Protecting Geolocation Privacy of Photo Collections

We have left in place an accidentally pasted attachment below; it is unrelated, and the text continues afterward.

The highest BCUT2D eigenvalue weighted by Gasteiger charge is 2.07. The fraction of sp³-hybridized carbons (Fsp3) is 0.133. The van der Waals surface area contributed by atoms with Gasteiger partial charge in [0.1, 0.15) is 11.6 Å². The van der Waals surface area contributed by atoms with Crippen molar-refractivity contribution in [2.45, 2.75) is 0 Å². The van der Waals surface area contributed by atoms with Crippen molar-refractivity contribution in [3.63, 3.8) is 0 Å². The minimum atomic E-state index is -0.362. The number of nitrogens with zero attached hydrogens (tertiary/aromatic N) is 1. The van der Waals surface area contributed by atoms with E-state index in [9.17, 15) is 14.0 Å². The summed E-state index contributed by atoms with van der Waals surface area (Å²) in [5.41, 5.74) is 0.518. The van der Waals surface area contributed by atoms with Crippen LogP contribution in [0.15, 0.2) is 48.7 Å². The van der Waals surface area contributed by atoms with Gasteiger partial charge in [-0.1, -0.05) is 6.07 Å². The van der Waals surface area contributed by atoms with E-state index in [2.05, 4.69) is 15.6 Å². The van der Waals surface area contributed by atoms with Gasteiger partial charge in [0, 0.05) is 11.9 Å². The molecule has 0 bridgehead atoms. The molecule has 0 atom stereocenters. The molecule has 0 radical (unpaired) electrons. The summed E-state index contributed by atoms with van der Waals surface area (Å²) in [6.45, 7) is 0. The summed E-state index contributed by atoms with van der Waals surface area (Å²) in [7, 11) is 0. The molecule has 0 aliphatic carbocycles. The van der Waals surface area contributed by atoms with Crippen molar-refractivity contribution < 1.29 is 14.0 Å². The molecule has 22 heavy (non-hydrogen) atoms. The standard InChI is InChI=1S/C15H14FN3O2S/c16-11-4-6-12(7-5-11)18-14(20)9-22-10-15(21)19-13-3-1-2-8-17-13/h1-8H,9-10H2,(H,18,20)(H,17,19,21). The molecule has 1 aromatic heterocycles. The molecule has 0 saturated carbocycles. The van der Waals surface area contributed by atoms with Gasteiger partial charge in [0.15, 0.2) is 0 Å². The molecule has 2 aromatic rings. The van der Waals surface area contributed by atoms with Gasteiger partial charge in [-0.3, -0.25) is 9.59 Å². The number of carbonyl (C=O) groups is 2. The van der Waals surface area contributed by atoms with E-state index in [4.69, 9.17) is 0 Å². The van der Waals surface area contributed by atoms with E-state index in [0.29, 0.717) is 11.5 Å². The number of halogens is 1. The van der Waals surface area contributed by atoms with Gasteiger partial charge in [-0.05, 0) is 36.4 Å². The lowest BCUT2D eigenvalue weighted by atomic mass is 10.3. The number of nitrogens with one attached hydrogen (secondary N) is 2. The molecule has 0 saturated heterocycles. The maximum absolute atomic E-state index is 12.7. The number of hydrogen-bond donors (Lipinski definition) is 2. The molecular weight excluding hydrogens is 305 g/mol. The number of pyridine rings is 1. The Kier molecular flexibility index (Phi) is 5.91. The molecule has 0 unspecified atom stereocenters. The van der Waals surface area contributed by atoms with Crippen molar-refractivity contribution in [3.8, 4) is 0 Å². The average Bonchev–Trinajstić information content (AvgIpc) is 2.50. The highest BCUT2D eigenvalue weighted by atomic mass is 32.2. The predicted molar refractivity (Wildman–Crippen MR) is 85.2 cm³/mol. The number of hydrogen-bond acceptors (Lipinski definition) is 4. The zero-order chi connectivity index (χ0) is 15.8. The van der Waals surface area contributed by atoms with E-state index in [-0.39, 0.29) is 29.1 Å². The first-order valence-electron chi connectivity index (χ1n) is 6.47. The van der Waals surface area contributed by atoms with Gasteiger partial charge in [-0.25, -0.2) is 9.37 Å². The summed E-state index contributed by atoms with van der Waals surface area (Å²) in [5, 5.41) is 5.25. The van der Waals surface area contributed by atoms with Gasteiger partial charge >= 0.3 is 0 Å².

People increasingly share personal information, including their photos and photo collections, on social media. This information, however, can compromise individual privacy, particularly as social media platforms use it to infer detailed models of user behavior, including tracking their location. We consider the specific issue of location privacy as potentially revealed by posting photo collections, which facilitate accurate geolocation with the help of deep learning methods even in the absence of geotags. One means to limit associated inadvertent geolocation privacy disclosure is by carefully pruning select photos from photo collections before these are posted publicly. We study this problem formally as a combinatorial optimization problem in the context of geolocation prediction facilitated by deep learning. We first demonstrate the complexity both by showing that a natural greedy algorithm can be arbitrarily bad and by proving that the problem is NP-Hard. We then exhibit an important tractable special case, as well as a more general approach based on mixed-integer linear programming. Through extensive experiments on real photo collections, we demonstrate that our approaches are indeed highly effective at preserving geolocation privacy.